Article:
I can’t say whether Andrew Lohse’s account of Dartmouth’s fraternity culture is entirely true, but I would be surprised if most of it weren’t. Lohse, an imperfect whistleblower, offered his story to Janet Reitman, a writer for Rolling Stone. It reads more like an episode of Fear Factor than a description of life at an Ivy League school. There’s so much vomiting during his fraternity career that he loses all the enamel on his teeth.
I could say that these kids have too much time on their hands, that they are “souls without longing” (to borrow a famous phrase) or that there is simply not enough oversight on campus. But that still wouldn’t explain what the appeal of this kind of behavior is.
I spent my freshman year at Middlebury College, whose atmosphere was not much different. There were no fraternities by the time I arrived—they were turned into co-ed social houses, as I understand it, in response to just the sort of horrendous behavior described in this article—but the quantity and quality (if you can call it that) of the alcohol consumption remained. And it still puzzles me.
Drinking to the point of tipsiness or odd behavior seemed perfectly understandable. My classmates wanted to loosen up and they used beer to do it. One young man told my father (a college professor) that he couldn’t imagine talking to a girl without a few drinks in him. But I knew students who would just go into a dorm room early in the evening and drink to pass out. It was not uncommon to see ambulances on campus picking up students who needed to get their stomachs pumped. Why were these smart, attractive 20-year-olds with their entire lives in front of them behaving like sad, old alcoholics. It’s not just that they didn’t feel good the next morning. They didn’t feel good that night. I still haven’t seen a good explanation.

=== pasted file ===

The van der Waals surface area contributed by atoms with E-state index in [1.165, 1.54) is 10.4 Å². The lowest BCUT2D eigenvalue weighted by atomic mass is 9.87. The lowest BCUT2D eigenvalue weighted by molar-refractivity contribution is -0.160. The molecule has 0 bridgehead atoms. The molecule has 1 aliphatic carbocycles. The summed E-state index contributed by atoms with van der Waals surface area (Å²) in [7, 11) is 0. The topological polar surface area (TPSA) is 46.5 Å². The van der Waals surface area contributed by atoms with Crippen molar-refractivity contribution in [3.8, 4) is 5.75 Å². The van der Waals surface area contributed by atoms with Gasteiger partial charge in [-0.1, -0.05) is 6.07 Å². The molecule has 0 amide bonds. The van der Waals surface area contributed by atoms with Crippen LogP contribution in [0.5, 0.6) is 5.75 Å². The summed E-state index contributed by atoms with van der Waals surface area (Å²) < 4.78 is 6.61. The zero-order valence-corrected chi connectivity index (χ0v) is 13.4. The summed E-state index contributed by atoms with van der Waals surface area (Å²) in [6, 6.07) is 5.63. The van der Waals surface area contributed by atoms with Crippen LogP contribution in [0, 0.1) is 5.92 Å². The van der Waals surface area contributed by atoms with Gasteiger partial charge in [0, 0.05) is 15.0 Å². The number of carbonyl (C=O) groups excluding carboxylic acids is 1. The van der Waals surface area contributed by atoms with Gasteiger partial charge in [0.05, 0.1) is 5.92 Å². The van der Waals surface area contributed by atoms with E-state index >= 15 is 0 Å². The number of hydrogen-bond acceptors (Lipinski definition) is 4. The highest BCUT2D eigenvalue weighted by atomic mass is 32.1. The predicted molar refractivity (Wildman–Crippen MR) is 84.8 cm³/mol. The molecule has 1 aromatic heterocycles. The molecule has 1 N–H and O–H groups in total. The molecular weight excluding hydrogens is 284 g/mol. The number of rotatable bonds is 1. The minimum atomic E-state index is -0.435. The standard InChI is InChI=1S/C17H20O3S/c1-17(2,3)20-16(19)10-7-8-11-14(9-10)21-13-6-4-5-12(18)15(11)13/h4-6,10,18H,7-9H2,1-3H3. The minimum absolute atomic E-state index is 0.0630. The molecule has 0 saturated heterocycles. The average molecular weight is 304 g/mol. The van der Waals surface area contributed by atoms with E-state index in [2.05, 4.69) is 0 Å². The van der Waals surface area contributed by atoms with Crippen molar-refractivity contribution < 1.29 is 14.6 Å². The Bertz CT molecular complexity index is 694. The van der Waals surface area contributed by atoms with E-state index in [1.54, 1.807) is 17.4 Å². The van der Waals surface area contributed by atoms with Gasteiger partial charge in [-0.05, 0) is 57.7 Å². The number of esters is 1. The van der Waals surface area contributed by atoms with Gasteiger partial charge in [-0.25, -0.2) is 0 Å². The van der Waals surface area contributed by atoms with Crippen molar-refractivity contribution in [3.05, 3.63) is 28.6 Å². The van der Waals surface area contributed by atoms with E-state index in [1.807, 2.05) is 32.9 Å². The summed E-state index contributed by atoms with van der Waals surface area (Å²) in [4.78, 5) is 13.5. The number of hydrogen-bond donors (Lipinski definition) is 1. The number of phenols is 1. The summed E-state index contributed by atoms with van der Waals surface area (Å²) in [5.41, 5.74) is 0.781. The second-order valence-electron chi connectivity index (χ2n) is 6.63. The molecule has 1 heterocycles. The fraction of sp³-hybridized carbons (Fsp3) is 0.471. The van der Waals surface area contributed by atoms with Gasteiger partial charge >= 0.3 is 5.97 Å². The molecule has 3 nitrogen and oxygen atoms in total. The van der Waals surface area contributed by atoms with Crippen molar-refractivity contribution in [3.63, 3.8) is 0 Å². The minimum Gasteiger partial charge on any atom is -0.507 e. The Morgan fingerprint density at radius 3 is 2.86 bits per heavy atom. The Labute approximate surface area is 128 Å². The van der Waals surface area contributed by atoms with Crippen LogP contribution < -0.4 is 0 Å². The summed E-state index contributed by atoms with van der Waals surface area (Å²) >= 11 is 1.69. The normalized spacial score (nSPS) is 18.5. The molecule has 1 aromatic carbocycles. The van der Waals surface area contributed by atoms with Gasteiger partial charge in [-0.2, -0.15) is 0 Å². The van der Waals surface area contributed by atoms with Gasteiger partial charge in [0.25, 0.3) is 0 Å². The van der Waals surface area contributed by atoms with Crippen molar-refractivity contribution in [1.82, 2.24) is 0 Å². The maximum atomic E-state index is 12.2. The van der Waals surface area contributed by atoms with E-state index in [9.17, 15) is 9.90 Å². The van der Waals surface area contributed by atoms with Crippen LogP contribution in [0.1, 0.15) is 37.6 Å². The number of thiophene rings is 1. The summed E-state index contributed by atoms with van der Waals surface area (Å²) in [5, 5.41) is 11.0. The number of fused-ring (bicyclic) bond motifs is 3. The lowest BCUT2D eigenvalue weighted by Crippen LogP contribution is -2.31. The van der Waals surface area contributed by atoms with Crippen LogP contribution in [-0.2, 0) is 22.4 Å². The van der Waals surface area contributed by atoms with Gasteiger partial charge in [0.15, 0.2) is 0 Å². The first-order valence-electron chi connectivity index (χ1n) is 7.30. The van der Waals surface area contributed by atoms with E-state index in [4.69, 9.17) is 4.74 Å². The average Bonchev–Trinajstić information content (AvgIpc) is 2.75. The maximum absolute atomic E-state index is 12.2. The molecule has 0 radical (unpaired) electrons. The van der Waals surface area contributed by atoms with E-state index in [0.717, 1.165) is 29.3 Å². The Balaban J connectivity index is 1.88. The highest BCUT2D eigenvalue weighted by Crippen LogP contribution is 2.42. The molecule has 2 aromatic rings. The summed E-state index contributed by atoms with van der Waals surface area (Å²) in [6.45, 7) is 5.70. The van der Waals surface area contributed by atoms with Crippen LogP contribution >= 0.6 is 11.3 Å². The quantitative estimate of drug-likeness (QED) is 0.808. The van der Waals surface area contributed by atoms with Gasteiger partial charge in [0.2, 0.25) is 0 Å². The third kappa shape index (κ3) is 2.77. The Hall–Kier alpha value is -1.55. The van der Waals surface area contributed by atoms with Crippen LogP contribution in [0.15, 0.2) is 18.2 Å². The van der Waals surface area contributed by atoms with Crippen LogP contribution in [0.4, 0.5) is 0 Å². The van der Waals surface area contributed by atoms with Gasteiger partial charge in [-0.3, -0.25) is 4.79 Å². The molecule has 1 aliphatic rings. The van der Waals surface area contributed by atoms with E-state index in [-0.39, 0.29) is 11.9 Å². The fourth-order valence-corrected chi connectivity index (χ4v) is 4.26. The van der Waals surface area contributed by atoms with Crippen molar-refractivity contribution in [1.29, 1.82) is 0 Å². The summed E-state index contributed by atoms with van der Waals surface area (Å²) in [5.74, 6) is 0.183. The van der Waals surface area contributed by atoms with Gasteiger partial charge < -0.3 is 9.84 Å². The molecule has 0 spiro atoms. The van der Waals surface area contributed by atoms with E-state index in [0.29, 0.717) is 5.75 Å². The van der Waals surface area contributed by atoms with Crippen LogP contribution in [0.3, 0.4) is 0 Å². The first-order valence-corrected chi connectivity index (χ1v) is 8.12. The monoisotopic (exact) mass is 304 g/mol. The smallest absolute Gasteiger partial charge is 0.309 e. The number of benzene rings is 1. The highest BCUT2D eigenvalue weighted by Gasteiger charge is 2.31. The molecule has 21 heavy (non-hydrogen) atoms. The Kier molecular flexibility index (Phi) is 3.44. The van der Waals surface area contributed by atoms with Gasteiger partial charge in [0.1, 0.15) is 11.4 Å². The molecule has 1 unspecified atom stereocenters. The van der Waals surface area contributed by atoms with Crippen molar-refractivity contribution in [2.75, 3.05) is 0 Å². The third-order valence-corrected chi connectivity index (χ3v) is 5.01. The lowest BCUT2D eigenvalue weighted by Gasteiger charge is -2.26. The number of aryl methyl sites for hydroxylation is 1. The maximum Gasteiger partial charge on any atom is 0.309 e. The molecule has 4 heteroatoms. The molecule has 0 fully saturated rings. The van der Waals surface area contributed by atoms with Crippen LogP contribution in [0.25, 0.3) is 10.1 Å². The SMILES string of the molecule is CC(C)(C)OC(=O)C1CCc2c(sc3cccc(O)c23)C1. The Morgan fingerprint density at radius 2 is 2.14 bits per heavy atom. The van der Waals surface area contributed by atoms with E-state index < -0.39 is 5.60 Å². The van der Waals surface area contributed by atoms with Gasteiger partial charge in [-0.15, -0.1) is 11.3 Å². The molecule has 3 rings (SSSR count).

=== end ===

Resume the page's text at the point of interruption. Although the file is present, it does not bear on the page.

But I am beginning to doubt the reassurances of some adults who just say that such students will grow up when they graduate and leave this destructive and disgusting behavior behind them. I will leave aside for a moment all of the other behaviors that are connected with alcohol consumption—the high rate of sexual assaults most worrisome–and just say that in my anecdotal experience it is not uncommon for this kind of alcohol use to continue into what we now call “emerging adulthood.” Just as these students can still manage to get decent grades in school, they also manage to hold down real jobs when they graduate. Corporate lawyer by day, Frat boy by night.
I guess when they get married and have children they might cut back, but how many years can you live like an alcoholic before it becomes hard to live as something else?Return to Top